This fall’s freshman class of 3,930 is the largest and most diverse in Texas State’s history. Diversity among entering freshmen reached 39 percent, with 28 percent of the class being Hispanic students. A record 3,611 transfer students also enrolled.

“We are pleased to have achieved another record enrollment,” said Perry Moore, provost and vice president for academic affairs at Texas State. “I believe our climbing enrollment numbers indicate very strongly that we have an excellent reputation among the state’s students, parents, teachers and counselors. The academic experience of our students is very important to us.”

Read more:
San Antonio Express-News
San Marcos Local News

Flu Shots at Texas State

Health Center offers flu shots
for students, faculty, staff

The Texas State Student Health Center has received the 2010-2011 flu vaccine.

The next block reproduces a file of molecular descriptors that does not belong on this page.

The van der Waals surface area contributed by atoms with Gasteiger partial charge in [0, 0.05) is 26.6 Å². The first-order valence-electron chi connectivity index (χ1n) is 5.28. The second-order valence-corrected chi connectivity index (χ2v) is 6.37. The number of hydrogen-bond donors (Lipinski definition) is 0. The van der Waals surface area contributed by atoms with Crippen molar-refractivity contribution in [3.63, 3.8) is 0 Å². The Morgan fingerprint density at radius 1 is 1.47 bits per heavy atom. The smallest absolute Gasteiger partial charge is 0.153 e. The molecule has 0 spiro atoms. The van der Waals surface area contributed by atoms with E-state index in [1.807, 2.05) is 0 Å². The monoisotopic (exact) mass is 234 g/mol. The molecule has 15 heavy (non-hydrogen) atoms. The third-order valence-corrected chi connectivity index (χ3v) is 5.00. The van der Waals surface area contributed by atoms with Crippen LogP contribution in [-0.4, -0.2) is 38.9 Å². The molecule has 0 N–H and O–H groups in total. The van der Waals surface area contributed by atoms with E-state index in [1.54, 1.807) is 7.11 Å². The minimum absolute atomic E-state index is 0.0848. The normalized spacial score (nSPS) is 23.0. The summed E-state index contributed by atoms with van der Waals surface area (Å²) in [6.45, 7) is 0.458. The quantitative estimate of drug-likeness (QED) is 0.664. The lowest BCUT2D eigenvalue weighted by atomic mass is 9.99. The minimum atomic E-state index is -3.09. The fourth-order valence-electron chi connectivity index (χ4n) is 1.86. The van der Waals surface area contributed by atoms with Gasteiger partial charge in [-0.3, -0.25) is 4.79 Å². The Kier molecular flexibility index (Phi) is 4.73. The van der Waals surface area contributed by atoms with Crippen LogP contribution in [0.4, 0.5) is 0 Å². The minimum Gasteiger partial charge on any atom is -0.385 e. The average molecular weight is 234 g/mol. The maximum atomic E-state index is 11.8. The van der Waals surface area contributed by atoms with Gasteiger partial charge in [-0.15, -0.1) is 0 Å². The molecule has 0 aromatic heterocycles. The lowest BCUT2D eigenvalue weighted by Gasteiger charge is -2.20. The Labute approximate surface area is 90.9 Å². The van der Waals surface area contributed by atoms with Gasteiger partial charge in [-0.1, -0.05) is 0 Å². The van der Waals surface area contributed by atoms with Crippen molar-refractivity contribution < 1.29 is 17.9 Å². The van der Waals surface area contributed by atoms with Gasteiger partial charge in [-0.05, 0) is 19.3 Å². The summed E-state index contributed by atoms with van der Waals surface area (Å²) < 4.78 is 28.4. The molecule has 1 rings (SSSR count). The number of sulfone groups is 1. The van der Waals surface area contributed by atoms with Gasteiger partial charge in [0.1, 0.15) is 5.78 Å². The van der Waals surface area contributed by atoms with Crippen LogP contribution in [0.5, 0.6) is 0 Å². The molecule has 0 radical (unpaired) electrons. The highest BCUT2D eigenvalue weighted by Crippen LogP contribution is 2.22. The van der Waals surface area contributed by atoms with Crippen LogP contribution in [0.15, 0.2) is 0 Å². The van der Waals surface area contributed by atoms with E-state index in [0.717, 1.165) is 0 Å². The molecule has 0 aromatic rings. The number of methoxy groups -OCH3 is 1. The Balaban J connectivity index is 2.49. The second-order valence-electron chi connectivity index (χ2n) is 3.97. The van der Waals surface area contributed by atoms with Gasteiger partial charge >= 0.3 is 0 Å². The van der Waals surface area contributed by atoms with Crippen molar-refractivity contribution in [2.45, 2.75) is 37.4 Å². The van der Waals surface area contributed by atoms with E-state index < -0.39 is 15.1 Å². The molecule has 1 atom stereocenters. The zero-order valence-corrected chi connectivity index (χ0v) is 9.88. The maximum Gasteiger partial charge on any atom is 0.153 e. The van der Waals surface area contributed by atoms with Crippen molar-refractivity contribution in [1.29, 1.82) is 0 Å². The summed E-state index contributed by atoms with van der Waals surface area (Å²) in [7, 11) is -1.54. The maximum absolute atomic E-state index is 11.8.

The vaccine protects against three strains of flu virus, including H1N1. The CDC is recommending that anyone older than 6 months receive the flu vaccine and that vaccination start as soon as the vaccine is available.

Sufficient quantities of flu vaccine will be available this year so that anyone that wants the vaccine should be able to get it. The Student Health Center will be getting shipments of flu vaccine throughout the fall semester.

Additional flu outreach events may be scheduled as more flu vaccine is received.

Cost: $10 (cash, credit card, check)

Sept. 16: 4:30-5:30 p.m., Student Health Center
Sept. 21: 4:30-5:30 p.m., Student Health Center
Sept. 23: 4:30-5:30 p.m., Student Health Center
Sept. 28: 4:30-5:30 p.m., Student Health Center
Sept. 30: 4:30-5:30 p.m., Student Health Center
Oct. 20: 10 a.m.-4 p.m., LBJSC Ballroom

No appointments are necessary. Limited patient parking is available in front of the Student Health Center. The Matthews Street Garage is now open just a block from the Student Health Center and LBJ Student Center for those with red or green parking permits.